This rudimentary legal analysis of selected scenarios shows that a number of areas call for more legal clarity when it comes to determining EU Member States’ international responsibility along the lines of ARSIWA. There are several factors to consider in this regard. In particular, some grey areas or “twilight zones” remain which concern EU Member States’ operations in third countries, especially when they support or collaborate with them in their efforts to manage migration flows. Such involvement comes rather from the ‘background’ without a direct or simultaneous engagement in the commission of unlawful acts such as violations of migrants’ and asylum seekers’ right to leave any country including their own. Hathaway and Gammeltoft-Hansen note that ARSIWA rules on aiding or assisting another State in breaching its obligations under international law have “enormous potential to close the accountability gaps that the new generation of non-entrée practices seek to exploit”, but they also acknowledge that this is not yet settled law. Other commentators expressed similar views on the role of the secondary norms laid down in ARSIWA in ensuring “that both forms of direct and indirect responsibility are not evaded” (Mackenzie-Gray Scott). As of yet, there exists no international case law which would provide guidance as to how States’ derived responsibility under the complicity regime of ARSIWA would be applied in the context of border management. It is still debated whether the conduct of an EU Member State entails international responsibility in those situations which involve activities carried out under the umbrella of international cooperation but, in some cases, with the ultimate aim of preventing people from heading towards the EU territory.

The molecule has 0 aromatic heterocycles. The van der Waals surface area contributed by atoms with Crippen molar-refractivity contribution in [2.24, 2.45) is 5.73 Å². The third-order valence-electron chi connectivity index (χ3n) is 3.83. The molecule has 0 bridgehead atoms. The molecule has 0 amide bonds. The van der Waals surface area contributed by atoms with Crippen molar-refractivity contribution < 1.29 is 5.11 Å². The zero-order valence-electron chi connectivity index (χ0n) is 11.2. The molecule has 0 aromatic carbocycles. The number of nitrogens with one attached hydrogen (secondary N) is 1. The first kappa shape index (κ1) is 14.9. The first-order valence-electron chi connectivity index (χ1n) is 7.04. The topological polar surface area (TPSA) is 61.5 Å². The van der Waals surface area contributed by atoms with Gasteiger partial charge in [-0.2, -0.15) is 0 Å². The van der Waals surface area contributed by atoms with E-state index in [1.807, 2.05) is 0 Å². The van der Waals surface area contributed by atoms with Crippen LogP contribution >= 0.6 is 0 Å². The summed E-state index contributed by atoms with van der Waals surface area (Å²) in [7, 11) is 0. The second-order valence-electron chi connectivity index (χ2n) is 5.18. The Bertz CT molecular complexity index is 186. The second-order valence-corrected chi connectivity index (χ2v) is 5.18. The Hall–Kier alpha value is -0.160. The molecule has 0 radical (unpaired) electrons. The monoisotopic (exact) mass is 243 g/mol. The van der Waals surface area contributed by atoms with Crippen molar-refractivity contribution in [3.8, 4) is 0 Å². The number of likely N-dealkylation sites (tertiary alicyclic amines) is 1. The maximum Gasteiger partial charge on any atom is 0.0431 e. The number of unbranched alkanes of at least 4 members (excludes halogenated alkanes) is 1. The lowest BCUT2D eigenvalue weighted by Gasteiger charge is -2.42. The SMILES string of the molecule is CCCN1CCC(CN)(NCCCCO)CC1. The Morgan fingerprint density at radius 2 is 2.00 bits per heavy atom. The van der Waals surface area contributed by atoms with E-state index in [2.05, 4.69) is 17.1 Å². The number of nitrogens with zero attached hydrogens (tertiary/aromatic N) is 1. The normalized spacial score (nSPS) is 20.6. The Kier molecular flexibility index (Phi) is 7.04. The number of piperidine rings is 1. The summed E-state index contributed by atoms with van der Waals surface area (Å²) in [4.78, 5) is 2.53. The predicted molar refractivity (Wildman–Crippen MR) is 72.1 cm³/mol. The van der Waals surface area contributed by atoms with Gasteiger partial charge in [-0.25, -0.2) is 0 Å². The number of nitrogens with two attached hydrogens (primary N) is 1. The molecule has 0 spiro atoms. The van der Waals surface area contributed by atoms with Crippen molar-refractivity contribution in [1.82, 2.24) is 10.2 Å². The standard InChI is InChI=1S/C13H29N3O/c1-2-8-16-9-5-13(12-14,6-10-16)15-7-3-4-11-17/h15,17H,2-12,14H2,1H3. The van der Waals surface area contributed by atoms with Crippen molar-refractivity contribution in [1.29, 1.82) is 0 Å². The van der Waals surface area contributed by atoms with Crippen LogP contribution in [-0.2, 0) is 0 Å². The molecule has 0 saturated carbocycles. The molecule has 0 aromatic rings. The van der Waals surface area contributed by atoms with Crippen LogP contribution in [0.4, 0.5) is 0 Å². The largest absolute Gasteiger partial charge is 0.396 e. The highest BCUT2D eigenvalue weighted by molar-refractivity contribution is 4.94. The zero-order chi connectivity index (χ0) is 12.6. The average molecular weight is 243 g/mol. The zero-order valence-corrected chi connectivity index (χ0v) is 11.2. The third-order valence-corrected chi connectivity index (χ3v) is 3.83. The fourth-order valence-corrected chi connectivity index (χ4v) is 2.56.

The first steps of conceptualisation and rigorous legal inquiry into the ways relevant rules of State responsibility – as ‘secondary norms’ in Hartian terms – operate in this specific area have been taken: besides the above-quoted materials, monographic works by Ligouri, Pijnenburg and Heschl have made amongst others crucial inroads into the topic. This strand of research must go on, along with scrutinising ECtHR case law on States’ positive obligations to prevent human rights violations as a functional alternative to Article 16 ARSIWA (see Aust) with a view to shedding more light on the various forms of EU Member States’ responsibility under international law for unlawful acts committed in externalised, cooperative border management scenarios. More awareness about their possible legal responsibility can also have a preventive effect – hopefully resulting in EU Member States’ better human rights compliance when engaging in actions outside their borders.


The views expressed in this blog post are solely those of the author and its content does not necessarily represent the views or the position of the European Union Agency for Fundamental Rights.